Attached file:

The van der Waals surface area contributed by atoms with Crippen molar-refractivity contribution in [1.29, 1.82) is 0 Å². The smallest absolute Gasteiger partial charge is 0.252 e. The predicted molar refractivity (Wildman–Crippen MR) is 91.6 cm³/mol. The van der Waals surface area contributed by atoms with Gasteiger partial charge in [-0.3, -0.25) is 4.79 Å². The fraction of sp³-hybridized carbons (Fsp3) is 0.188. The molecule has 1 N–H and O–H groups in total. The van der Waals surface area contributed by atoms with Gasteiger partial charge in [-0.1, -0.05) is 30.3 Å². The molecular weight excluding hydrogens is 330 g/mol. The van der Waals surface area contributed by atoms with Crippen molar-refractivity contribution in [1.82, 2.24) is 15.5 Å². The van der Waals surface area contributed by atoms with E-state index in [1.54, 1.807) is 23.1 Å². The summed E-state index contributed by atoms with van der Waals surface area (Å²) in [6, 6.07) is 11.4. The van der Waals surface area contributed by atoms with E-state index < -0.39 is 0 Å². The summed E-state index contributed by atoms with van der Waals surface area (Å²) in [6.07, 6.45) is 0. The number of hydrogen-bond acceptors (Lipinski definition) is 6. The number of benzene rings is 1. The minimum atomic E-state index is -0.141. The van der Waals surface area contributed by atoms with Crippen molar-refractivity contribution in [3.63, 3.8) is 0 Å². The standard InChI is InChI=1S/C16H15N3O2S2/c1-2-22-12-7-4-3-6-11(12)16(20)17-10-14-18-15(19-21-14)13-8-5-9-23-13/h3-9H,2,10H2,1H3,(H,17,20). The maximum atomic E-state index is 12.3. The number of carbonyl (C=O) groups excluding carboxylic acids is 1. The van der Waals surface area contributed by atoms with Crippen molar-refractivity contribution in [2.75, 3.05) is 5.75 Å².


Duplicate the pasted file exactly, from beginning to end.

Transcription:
The van der Waals surface area contributed by atoms with Crippen molar-refractivity contribution in [1.29, 1.82) is 0 Å². The smallest absolute Gasteiger partial charge is 0.252 e. The predicted molar refractivity (Wildman–Crippen MR) is 91.6 cm³/mol. The van der Waals surface area contributed by atoms with Gasteiger partial charge in [-0.3, -0.25) is 4.79 Å². The fraction of sp³-hybridized carbons (Fsp3) is 0.188. The molecule has 1 N–H and O–H groups in total. The van der Waals surface area contributed by atoms with Gasteiger partial charge in [-0.1, -0.05) is 30.3 Å². The molecular weight excluding hydrogens is 330 g/mol. The van der Waals surface area contributed by atoms with Crippen molar-refractivity contribution in [1.82, 2.24) is 15.5 Å². The van der Waals surface area contributed by atoms with E-state index in [1.54, 1.807) is 23.1 Å². The summed E-state index contributed by atoms with van der Waals surface area (Å²) in [6, 6.07) is 11.4. The van der Waals surface area contributed by atoms with E-state index < -0.39 is 0 Å². The summed E-state index contributed by atoms with van der Waals surface area (Å²) in [6.07, 6.45) is 0. The number of hydrogen-bond acceptors (Lipinski definition) is 6. The number of benzene rings is 1. The minimum atomic E-state index is -0.141. The van der Waals surface area contributed by atoms with Crippen molar-refractivity contribution in [3.63, 3.8) is 0 Å². The standard InChI is InChI=1S/C16H15N3O2S2/c1-2-22-12-7-4-3-6-11(12)16(20)17-10-14-18-15(19-21-14)13-8-5-9-23-13/h3-9H,2,10H2,1H3,(H,17,20). The maximum atomic E-state index is 12.3. The number of carbonyl (C=O) groups excluding carboxylic acids is 1. The van der Waals surface area contributed by atoms with Crippen molar-refractivity contribution in [2.75, 3.05) is 5.75 Å².